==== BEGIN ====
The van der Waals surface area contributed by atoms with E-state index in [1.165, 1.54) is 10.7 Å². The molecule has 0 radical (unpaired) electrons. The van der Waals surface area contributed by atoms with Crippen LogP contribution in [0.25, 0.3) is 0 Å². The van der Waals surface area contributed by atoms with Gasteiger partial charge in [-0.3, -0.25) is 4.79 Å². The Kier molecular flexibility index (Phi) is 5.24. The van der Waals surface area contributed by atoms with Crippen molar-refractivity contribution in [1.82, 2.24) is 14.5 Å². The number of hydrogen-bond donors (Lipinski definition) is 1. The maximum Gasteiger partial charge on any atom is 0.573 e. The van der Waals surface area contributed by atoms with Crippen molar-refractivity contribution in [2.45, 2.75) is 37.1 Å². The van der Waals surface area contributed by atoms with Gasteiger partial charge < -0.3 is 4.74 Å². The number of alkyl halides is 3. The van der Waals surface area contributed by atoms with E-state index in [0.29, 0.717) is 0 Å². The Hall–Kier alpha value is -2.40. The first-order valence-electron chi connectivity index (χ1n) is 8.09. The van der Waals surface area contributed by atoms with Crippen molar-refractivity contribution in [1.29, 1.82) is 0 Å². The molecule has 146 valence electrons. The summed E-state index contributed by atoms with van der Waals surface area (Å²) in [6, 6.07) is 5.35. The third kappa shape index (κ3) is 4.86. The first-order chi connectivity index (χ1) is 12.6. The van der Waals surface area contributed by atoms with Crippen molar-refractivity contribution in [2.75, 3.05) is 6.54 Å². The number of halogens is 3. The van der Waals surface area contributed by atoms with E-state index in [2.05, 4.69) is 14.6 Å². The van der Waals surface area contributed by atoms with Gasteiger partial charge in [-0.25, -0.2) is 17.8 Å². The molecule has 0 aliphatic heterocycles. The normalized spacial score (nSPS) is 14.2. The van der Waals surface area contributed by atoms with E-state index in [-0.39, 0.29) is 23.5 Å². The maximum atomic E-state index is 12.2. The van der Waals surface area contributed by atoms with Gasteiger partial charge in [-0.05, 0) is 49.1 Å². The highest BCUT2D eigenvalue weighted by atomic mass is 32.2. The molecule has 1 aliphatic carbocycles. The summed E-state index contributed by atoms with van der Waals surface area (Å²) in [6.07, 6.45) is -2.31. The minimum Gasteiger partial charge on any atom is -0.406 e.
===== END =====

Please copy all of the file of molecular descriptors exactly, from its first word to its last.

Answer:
The van der Waals surface area contributed by atoms with E-state index in [1.165, 1.54) is 10.7 Å². The molecule has 0 radical (unpaired) electrons. The van der Waals surface area contributed by atoms with Crippen LogP contribution in [0.25, 0.3) is 0 Å². The van der Waals surface area contributed by atoms with Gasteiger partial charge in [-0.3, -0.25) is 4.79 Å². The Kier molecular flexibility index (Phi) is 5.24. The van der Waals surface area contributed by atoms with Crippen molar-refractivity contribution in [1.82, 2.24) is 14.5 Å². The number of hydrogen-bond donors (Lipinski definition) is 1. The maximum Gasteiger partial charge on any atom is 0.573 e. The van der Waals surface area contributed by atoms with Crippen molar-refractivity contribution in [2.45, 2.75) is 37.1 Å². The van der Waals surface area contributed by atoms with Gasteiger partial charge < -0.3 is 4.74 Å². The number of alkyl halides is 3. The van der Waals surface area contributed by atoms with E-state index in [0.29, 0.717) is 0 Å². The Hall–Kier alpha value is -2.40. The first-order valence-electron chi connectivity index (χ1n) is 8.09. The van der Waals surface area contributed by atoms with Crippen molar-refractivity contribution in [1.29, 1.82) is 0 Å². The molecule has 146 valence electrons. The summed E-state index contributed by atoms with van der Waals surface area (Å²) in [6, 6.07) is 5.35. The third kappa shape index (κ3) is 4.86. The first-order chi connectivity index (χ1) is 12.6. The van der Waals surface area contributed by atoms with Crippen molar-refractivity contribution in [2.75, 3.05) is 6.54 Å². The number of halogens is 3. The van der Waals surface area contributed by atoms with E-state index in [2.05, 4.69) is 14.6 Å². The van der Waals surface area contributed by atoms with Gasteiger partial charge in [-0.25, -0.2) is 17.8 Å². The molecule has 0 aliphatic heterocycles. The normalized spacial score (nSPS) is 14.2. The van der Waals surface area contributed by atoms with E-state index in [-0.39, 0.29) is 23.5 Å². The maximum atomic E-state index is 12.2. The van der Waals surface area contributed by atoms with Gasteiger partial charge in [-0.05, 0) is 49.1 Å². The highest BCUT2D eigenvalue weighted by atomic mass is 32.2. The molecule has 1 aliphatic carbocycles. The summed E-state index contributed by atoms with van der Waals surface area (Å²) in [6.07, 6.45) is -2.31. The minimum Gasteiger partial charge on any atom is -0.406 e.